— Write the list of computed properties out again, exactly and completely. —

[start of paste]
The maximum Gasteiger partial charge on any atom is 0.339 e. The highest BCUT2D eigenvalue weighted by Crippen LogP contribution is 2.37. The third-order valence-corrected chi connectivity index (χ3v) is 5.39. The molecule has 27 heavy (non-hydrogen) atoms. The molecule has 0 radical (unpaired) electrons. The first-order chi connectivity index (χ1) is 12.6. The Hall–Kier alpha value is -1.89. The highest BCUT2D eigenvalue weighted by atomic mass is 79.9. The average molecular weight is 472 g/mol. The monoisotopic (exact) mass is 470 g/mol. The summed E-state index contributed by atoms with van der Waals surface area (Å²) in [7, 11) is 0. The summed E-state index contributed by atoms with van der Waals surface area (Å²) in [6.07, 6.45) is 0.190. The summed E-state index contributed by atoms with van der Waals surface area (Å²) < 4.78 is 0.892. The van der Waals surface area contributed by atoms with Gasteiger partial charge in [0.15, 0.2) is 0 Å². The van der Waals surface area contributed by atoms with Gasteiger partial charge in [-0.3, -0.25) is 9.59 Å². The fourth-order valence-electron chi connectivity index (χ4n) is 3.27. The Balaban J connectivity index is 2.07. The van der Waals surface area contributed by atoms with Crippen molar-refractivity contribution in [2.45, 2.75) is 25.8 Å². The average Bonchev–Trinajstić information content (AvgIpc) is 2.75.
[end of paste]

The maximum Gasteiger partial charge on any atom is 0.339 e. The highest BCUT2D eigenvalue weighted by Crippen LogP contribution is 2.37. The third-order valence-corrected chi connectivity index (χ3v) is 5.39. The molecule has 27 heavy (non-hydrogen) atoms. The molecule has 0 radical (unpaired) electrons. The first-order chi connectivity index (χ1) is 12.6. The Hall–Kier alpha value is -1.89. The highest BCUT2D eigenvalue weighted by atomic mass is 79.9. The average molecular weight is 472 g/mol. The monoisotopic (exact) mass is 470 g/mol. The summed E-state index contributed by atoms with van der Waals surface area (Å²) in [7, 11) is 0. The summed E-state index contributed by atoms with van der Waals surface area (Å²) in [6.07, 6.45) is 0.190. The summed E-state index contributed by atoms with van der Waals surface area (Å²) < 4.78 is 0.892. The van der Waals surface area contributed by atoms with Gasteiger partial charge in [0.15, 0.2) is 0 Å². The van der Waals surface area contributed by atoms with Gasteiger partial charge in [-0.3, -0.25) is 9.59 Å². The fourth-order valence-electron chi connectivity index (χ4n) is 3.27. The Balaban J connectivity index is 2.07. The van der Waals surface area contributed by atoms with Crippen molar-refractivity contribution in [2.45, 2.75) is 25.8 Å². The average Bonchev–Trinajstić information content (AvgIpc) is 2.75.